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COURSE

MATH E MATIC S.

IN TWO VOLUMES.

COMPOSĖD FOR THE

USE OF THE ROYAL MILITARY ACADEMY.

BY CHARLES HUTTON, LL.D. F.R.S.

LATE PROFESSOR OF MATHEMATICS IN THAT INSTITUTION.

VOL. II.

THE ELEVENTH EDITION,

WITH MANY CORRECTIONS AND IMPROVEMENTS.

BY OLINTHUS GREGORY, LL.D. F.R.A.S.
Corresponding Associate of the Academy of Dijon, Honorary Member of the Literary and Philosophical

Society of New York, of the New York Historical Society, of the Literary and Philosophical, and the
Antiquarian Societies of Newcastle upon Tyne, of the Cambridge Philosophical Society, of the Bristol
Philosophical Society, of the Institution of Civil Engineers, one of the Board of Visitors of the Royal
Observatory, &c. &c., and Professor of Mathematics in the Royal Military Academy,

LONDON:

PRINTED FOR LONGMAN, Rees, & co.; T. CADELL; J. RICHARDSON ; J. M. RICHARDSON;

BALDWIN & CRADOCK; J. G. & F. RIVINGTON ; BOOKER & DOLMAN; HARDING & co. ;
HARVEY & DARTON; HAMILTON, ADAMS, & co.; WHITTAKER & co.; J. DUNCAN;
SIMPKIN, MARSHALL, & co.; J. SOUTER; W. H. ALLEN & co.; AND STIRLING & co.,
EDINBURGH,

LONDON: GILBERT & RIVINGTON, PRINTERS,

ST. JOHN'S SQUARE,

CONTENTS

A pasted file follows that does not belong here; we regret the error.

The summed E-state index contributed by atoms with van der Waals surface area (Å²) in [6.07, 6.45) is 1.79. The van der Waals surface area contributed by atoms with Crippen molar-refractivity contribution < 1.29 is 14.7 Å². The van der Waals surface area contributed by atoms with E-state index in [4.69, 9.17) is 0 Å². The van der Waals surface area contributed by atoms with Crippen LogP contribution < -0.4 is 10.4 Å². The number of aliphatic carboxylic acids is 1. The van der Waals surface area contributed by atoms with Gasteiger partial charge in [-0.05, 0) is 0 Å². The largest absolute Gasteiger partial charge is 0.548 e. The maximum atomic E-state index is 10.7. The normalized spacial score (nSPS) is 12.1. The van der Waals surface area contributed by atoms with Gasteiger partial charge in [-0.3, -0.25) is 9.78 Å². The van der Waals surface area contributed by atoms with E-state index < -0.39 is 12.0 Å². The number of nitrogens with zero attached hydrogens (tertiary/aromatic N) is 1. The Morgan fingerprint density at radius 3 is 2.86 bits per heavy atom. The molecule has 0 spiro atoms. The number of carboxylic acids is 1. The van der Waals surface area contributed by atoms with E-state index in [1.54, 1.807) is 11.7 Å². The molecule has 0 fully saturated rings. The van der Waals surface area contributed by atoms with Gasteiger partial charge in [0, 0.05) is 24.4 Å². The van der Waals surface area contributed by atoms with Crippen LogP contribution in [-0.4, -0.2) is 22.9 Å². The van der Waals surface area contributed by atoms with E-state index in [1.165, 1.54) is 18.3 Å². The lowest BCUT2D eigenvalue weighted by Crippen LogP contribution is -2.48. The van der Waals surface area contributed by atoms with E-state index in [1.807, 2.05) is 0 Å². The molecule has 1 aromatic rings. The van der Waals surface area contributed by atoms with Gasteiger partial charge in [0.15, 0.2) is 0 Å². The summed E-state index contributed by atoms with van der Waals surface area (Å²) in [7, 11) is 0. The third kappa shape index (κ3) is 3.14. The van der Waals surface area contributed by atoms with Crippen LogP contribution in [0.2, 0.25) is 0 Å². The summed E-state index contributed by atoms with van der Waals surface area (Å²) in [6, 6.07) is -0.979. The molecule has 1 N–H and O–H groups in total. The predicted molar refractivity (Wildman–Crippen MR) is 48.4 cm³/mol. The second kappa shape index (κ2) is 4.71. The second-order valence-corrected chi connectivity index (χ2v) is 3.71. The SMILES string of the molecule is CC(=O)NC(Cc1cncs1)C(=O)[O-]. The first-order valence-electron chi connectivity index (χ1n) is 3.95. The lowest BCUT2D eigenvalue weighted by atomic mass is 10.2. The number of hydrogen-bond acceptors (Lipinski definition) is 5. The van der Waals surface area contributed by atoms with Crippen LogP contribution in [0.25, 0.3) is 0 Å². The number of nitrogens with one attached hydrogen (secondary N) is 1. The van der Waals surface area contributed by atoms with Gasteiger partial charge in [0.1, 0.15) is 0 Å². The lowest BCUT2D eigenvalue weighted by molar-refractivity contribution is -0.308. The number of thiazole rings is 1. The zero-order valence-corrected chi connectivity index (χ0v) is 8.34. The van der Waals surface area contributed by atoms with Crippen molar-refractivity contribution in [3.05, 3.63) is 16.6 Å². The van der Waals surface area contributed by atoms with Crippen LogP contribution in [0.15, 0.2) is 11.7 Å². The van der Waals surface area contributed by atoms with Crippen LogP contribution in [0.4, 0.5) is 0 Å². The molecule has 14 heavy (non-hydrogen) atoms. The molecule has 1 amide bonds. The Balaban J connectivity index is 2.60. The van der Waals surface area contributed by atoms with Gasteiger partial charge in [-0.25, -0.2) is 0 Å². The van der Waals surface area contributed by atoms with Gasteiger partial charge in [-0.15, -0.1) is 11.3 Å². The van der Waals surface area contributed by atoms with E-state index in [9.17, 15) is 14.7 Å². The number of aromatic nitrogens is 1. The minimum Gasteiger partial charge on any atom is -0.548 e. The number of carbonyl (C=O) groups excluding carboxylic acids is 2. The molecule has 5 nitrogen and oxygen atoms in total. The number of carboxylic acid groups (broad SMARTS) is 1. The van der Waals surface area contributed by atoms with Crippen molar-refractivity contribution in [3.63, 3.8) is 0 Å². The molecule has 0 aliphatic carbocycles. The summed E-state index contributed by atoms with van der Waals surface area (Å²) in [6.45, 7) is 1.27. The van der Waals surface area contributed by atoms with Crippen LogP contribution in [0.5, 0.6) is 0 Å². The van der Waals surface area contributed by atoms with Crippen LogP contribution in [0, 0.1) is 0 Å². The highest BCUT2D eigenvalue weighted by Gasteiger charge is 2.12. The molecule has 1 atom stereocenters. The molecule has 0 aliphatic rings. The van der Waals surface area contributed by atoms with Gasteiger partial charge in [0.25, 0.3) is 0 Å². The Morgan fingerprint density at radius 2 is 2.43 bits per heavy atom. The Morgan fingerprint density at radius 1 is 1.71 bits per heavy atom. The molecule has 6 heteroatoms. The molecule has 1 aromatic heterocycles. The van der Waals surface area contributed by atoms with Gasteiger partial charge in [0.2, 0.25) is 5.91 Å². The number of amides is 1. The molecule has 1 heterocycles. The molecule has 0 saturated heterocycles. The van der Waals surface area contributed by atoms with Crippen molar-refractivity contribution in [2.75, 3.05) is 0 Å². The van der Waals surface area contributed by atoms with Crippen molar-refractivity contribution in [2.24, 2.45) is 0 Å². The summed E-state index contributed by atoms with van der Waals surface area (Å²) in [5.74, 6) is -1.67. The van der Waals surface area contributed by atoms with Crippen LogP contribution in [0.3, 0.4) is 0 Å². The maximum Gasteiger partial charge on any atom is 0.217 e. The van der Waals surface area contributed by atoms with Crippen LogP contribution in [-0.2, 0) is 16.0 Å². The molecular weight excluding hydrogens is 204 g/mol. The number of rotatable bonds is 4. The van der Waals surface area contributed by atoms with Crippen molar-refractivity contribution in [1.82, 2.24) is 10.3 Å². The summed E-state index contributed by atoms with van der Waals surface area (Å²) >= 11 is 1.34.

2n

74

334

339

PREFACE

TO

THE SECOND VOLUME.

In this New Edition of the Woolwich Course, the substance of the second and third volumes of the former Edition is, by a new arrangement, incorporated into one. The matter, also, of several portions of the volume is entirely remodified ; and my colleague, Mr. Davies, has been at the pains considerably to enlarge the part which relates to the Conic Sections; as well as to prepare a sketch of the Geometry of Co-ordinates. The doctrine of Fluxions is now introduced before the subject of Mechanics, a change which has enabled me to improve that department by introducing various propositions which could only be treated adequately by the fluxionary or an analogous calculus.

I had intended to attempt a concise sketch of the Elements of the Differential Calculus, according to my own view of the principle of limits, first defining the sense in which the term limit may be unobjectionably employed, and then, as occasion required, resorting to the familiar axiom, that “what is true up to the limit, is true at the limit;" but a very serious and continued indisposition, which commenced just at the time this should have been undertaken, compelled me to adopt another course. I got one of my own family to translate the Lehrbuch des Höhern Kalkuls, für Lehrer und Selbstlernende, of S. F. LUBBE of the University of Berlin : not because it was in all respects so satisfactory as I could have wished, for it sometimes falls into the paralogisms of various other authors in this department of science; but because several of its processes of investigation are both elegant and complete; and because it was

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